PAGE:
Non-Directional Rotor Finishes

Non-Directional Rotor Finishes

Today, non-directional finishes on new brake rotors still serve the same purpose, but they also help in the bedding of some friction formulations.

Back in the day, a non-directional rotor finish was the method used to solve a common problem that occurred on bench brake lathes. If the crossfeed speed was too fast, the rotor became like a vinyl record, and the pads became the needle that followed the grooves in the record. This would cause a clicking noise as the pads moved in the caliper as it followed the concentric grooves.

The solution was to apply a non-directional finish. A non-directional finish breaks up the grooves cut by the lathe. These are typically cut with a rotating abrasive disc that moves across the face of the rotor. The finish looks like cross-hatch marks on a honed cylinder. In the 1970s and 1980s, the pages of Brake & Front End had ads for lathes accessories to apply a non-directional finish.

Why was it such a big deal? The reality was that the crossfeed on some lathes was set to what was used for drum brakes. The faster setting made more pronounced concentric grooves on brake rotors. Typically, the solution was to reduce the crossfeed speed to reduce the grooves. Also, many floating caliper designs were not great at holding the brake pads steady in the bracket.

Today, non-directional finishes on new brake rotors still serve the same purpose, but they also help in the bedding of some friction formulations.

The surface finish of a new or resurfaced rotor should meet OEM specifications for good braking performance, pedal feel and quiet operation. Brand-new OEM rotors and aftermarket rotors from a quality supplier typically have a surface finish that can vary from 15 to 80 microinches. Most brake experts say the best finish is 50 microinches or less, though a finish in the 60- to 80-microinch range is acceptable.

When a rotor is turned on a brake lathe with sharp bits (we emphasize the word “sharp” because it is absolutely essential for a quality rotor finish) and a feed rate that is not too fast, the rotors will have a finish that meets these recommendations. Dull bits and fast feed rates tear chunks of metal from the rotor, instead of properly cutting it as they should.

If you turn your rotors with sharp bits and the proper feed rate and depth of cut, using a hone to apply a non-directional finish can help to reduce noise and shorten burnishing times.

As a final step, any rotor should be cleaned so metal debris, oil and anti-corrosion chemicals are removed from the braking surface. Not washing the rotors after they have been turned can leave a lot of junk on the surface that can embed in the pads and possibly cause braking issues, as well as noise when the rotors are installed.


Non-directional rotor finishes can be applied in a number of ways. One way is by using an abrasive disc in a drill or a special rotor refinishing brush. As with the sanding block, you want to give each side about one minute of sanding while the rotor is rotating on the lathe. Also, follow the manufacturer’s recommendation for rotational speeds. Another method is to hold a pair of sanding blocks wrapped with 120-grit sandpaper firmly against both sides of the rotor for about one minute while it turns on the lathe.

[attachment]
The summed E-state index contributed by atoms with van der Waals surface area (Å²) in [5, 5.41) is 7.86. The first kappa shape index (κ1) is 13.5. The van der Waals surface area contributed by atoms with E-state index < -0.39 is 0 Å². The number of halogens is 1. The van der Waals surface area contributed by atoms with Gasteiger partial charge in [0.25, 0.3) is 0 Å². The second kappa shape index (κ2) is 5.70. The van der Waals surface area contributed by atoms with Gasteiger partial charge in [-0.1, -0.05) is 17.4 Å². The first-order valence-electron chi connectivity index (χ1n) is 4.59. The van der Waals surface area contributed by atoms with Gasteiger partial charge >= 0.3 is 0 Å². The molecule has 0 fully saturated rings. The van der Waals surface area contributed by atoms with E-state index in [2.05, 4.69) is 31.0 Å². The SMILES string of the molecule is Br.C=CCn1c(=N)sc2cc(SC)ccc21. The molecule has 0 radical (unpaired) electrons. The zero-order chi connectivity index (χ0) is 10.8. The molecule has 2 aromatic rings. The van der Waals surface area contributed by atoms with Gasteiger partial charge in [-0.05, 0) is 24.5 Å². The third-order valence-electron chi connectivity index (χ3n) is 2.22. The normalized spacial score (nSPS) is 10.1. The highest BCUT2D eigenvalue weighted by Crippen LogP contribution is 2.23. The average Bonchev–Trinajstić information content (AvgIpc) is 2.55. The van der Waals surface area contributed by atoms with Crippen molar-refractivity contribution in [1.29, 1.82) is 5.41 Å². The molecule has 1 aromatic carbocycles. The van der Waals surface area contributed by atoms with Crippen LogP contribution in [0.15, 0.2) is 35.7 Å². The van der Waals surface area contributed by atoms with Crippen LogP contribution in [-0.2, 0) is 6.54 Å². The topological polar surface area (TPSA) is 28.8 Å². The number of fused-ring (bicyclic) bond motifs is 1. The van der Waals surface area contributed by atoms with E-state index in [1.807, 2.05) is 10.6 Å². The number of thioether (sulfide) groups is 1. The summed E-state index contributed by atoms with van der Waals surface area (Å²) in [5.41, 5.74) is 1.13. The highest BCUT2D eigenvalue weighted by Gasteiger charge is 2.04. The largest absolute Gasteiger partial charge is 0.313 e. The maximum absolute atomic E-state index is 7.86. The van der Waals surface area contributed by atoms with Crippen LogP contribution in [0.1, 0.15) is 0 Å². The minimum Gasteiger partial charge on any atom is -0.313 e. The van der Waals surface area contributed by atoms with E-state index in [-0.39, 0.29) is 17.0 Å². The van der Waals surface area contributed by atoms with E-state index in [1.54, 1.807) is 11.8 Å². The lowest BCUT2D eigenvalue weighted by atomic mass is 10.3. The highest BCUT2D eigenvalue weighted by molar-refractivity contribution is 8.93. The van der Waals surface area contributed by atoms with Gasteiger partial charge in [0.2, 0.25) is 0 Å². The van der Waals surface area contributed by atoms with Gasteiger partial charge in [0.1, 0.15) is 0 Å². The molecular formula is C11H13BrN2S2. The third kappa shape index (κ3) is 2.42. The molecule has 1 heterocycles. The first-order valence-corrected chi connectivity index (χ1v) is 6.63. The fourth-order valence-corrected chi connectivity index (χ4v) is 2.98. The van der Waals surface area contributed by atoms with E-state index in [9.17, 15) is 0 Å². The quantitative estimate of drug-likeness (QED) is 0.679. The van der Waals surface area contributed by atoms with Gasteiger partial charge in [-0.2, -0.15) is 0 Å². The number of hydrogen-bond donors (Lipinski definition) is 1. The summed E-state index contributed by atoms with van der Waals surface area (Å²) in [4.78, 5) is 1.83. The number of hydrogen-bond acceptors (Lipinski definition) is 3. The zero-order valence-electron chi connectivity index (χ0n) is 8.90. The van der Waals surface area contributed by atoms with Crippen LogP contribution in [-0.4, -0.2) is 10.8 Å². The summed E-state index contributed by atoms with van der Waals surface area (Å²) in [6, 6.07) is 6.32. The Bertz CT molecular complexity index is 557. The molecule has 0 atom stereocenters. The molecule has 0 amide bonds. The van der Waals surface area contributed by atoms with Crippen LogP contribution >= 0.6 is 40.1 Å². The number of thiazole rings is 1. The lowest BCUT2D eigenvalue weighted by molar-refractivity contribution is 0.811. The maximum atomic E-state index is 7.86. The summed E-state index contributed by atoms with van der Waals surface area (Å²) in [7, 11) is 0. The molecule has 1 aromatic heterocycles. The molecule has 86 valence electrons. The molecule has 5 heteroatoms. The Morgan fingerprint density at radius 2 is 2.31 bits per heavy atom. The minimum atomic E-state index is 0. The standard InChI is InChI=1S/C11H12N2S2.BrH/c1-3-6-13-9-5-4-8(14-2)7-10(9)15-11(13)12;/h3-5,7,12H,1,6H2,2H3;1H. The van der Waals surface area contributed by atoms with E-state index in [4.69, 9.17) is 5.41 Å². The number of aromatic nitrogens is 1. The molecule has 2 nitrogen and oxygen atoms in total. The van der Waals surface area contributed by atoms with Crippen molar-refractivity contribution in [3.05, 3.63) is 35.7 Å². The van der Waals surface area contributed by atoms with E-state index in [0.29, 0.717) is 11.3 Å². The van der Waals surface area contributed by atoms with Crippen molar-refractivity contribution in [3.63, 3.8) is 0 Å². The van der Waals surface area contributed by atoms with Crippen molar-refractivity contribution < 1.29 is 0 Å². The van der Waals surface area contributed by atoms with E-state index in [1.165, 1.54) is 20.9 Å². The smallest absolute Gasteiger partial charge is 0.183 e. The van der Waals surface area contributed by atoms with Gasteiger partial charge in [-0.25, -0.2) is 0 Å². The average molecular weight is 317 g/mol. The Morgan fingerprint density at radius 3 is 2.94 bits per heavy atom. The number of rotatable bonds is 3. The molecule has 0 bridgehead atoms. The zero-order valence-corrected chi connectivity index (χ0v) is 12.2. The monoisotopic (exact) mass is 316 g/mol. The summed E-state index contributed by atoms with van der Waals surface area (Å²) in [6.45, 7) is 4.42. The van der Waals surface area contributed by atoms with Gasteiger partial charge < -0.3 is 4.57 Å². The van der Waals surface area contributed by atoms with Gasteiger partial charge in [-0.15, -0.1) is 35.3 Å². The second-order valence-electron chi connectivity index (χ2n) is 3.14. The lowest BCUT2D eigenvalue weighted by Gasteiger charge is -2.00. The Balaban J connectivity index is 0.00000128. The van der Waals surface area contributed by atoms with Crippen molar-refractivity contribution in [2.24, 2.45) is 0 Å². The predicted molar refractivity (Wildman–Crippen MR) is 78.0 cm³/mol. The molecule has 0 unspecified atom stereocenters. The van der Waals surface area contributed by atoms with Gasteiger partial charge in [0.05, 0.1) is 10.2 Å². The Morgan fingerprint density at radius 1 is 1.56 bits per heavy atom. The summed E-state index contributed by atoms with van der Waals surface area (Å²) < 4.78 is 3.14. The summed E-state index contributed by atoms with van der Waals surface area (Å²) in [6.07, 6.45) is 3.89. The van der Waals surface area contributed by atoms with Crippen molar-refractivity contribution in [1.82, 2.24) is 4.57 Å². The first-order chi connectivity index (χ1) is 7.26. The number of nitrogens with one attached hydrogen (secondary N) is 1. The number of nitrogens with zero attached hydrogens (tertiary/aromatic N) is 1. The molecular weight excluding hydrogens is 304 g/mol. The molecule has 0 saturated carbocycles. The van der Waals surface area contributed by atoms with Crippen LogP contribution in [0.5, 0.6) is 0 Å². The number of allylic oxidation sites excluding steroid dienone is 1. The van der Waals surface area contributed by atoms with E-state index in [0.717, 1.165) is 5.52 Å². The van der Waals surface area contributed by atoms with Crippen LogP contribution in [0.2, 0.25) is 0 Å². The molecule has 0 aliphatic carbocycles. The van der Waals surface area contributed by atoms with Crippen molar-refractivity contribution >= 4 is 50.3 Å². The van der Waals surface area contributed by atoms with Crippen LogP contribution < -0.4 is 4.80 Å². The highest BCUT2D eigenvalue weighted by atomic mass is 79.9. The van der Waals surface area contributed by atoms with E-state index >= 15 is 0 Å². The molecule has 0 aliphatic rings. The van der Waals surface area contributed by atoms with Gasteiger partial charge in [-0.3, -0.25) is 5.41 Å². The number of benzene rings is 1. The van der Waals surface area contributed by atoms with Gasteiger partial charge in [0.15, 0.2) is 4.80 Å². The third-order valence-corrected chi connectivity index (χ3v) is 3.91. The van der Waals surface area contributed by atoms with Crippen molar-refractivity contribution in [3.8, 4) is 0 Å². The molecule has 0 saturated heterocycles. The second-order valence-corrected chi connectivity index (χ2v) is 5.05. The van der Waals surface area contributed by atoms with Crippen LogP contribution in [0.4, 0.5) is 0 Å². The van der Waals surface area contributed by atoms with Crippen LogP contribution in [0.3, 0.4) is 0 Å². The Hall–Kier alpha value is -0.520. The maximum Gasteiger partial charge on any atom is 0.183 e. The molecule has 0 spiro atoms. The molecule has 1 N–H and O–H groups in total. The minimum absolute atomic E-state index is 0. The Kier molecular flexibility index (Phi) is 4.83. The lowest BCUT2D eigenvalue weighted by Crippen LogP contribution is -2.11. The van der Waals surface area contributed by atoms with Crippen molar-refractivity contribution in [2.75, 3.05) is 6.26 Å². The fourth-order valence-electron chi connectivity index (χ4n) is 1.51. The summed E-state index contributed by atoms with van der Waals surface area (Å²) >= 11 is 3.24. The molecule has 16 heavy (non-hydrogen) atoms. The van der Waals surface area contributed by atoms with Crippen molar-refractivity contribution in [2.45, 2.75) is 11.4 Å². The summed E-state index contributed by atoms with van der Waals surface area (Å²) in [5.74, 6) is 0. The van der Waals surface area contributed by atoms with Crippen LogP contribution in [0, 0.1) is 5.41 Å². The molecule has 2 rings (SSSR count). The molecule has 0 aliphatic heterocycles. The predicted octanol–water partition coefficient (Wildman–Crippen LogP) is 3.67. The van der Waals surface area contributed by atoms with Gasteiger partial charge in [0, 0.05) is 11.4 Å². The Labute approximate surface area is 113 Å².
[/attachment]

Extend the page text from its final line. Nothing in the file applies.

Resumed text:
Sanding knocks off the sharp peaks on the surface of the rotor and generally improves the surface finish by 15 to 20.


A non-directional finish can reduce initial break-in noise and help suppress noise for a while; however, brake noise can still occur if there are vibrations between the pads and rotors.

Brake squeal is caused by undampened high-frequency vibrations. When the brakes are applied, and the pads contact the rotors, tiny surface irregularities in the rotors act like speed bumps, causing the pads to jump and skip as they rub against the rotors. If the pads are not dampened by shims (external or internal) or are loose in the caliper mounts, they shake and vibrate and may produce an annoying high-pitched squeal.

The vibration of the pads against the rotors can also create harmonic vibrations in the rotors that cause them to ring like cymbals. Depending on the metallurgy of the rotors and the design of the cooling fins, some rotors may ring louder than others, regardless of the type of surface finish.

So, even if you do everything right, you can still end up with a noise problem if the pads or rotors themselves are inherently noisy. Switching to a different brand of brake pads or substituting a different type of friction material may be necessary to get rid of the noise.

A tip for reducing noise-producing vibrations is to apply a high-temperature brake lubricant to the backs of the pads and the points where the pads contact the caliper. Lubricating the caliper mounts, shims and bushings is also recommended to dampen vibrations here, as the lubricant acts as a cushion. It also helps the parts slide smoothly so the pads wear evenly (uneven pad wear is a classic symptom of a floating caliper that is sticking and not centering itself over the rotor).

The type of rotors used on the vehicle can also affect noise. Some grades of cast iron are quieter than others. That’s one of the reasons why composite rotors have been used on various vehicles over the years. Besides being lighter, composite rotors can also be quieter when the right grade of cast iron is used for the rotor disc. Replacing a composite rotor with a solid cast-iron rotor changes the harmonics and frequency of the brake system and may increase the risk of brake noise on some vehicles. Also, some low-price rotors may use a lower grade of cast iron that is noisier than the OEM rotors they replace.

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